Lack of resources at state crime lab causing delays in drug case prosecutions
Posted August 20, 2013
Raleigh, N.C. — State and local law enforcement officials say a backlog of evidence awaiting testing at the North Carolina State Crime Laboratory is delaying prosecution of drug cases.
Part of the reason, they say, is that there are not enough scientists to test seized substances to verify that they are actually illegal as well as the approximately 10,000 blood samples for the presence of drugs and alcohol.
"Everyone in the court system is very frustrated with this," North Carolina Attorney General Roy Cooper said.
For years, Cooper and the North Carolina Department of Justice have asked the state for more resources and staffing, but those requests have had mixed success.
Recently, the North Carolina General Assembly approved 19 new toxicology scientist positions, but filling the posts and training new hires could take up to two years.
In addition, state salaries for forensic scientists are lower compared to similar positions in private or other public labs, making it difficult for the State Bureau of Investigation to retain employees.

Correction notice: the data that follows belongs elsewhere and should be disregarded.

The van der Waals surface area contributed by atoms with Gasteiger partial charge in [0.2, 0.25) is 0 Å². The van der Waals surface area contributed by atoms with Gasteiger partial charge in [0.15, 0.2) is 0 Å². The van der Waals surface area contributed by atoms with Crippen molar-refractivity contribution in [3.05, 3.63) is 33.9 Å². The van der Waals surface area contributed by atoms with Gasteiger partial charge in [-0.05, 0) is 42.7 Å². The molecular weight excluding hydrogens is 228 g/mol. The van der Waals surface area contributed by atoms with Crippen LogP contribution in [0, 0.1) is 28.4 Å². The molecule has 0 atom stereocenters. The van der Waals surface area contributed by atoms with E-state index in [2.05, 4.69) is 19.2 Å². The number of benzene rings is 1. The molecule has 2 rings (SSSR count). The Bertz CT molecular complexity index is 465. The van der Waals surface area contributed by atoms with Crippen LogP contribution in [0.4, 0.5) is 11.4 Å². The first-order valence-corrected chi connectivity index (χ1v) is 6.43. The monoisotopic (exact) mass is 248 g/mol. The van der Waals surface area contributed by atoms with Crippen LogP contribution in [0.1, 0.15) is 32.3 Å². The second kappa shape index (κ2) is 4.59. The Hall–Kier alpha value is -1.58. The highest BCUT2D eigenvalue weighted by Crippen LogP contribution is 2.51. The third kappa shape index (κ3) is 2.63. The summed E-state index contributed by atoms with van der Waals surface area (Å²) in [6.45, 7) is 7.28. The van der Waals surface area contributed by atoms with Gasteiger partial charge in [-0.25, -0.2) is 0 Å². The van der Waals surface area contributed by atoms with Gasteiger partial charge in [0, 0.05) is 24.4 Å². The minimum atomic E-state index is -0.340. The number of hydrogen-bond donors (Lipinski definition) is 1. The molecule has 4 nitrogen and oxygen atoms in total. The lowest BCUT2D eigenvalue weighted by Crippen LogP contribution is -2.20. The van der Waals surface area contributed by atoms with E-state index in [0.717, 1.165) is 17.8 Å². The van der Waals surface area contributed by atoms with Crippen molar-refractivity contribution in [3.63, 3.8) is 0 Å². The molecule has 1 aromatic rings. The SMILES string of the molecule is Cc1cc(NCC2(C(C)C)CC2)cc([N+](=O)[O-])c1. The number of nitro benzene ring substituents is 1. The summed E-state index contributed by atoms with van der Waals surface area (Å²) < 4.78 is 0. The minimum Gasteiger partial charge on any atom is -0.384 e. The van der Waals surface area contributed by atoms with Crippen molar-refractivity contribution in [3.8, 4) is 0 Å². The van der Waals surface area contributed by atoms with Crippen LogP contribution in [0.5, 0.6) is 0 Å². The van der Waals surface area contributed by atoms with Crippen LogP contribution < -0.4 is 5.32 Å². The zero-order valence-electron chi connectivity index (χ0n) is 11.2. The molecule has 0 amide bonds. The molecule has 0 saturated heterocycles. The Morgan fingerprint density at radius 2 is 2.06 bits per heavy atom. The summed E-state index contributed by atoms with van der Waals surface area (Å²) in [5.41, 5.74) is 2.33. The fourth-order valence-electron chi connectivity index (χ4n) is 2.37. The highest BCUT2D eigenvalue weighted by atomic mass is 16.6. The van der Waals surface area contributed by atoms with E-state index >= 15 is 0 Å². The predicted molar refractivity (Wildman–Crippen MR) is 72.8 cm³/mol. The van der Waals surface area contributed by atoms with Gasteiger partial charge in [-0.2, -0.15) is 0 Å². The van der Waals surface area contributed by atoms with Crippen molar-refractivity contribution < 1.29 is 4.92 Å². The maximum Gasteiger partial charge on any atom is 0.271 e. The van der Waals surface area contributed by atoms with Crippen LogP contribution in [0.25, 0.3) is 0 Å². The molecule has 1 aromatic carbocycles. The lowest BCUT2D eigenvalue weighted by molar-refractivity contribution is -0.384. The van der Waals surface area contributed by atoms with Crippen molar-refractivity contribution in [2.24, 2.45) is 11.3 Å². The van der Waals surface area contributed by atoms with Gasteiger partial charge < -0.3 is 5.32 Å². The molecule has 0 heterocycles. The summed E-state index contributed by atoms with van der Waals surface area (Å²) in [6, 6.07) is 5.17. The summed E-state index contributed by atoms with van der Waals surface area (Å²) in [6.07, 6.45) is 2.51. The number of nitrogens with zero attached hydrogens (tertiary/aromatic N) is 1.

"What we have is the perfect storm," Cooper said. "We've had budget cuts, and we've had a significant increase in the amount of cases."
In Cumberland County, for example, District Attorney Billy West says 758 drug cases are on hold because investigators are waiting on test results from the crime lab.
Concerns about delays in Wake County led county commissioners to allocate funding for chemists to analyze evidence instead of relying on the SBI.
"We're much more fortunate because of our county commissioners seeing the need and responding to it," Wake County District Attorney Colon Willoughby said.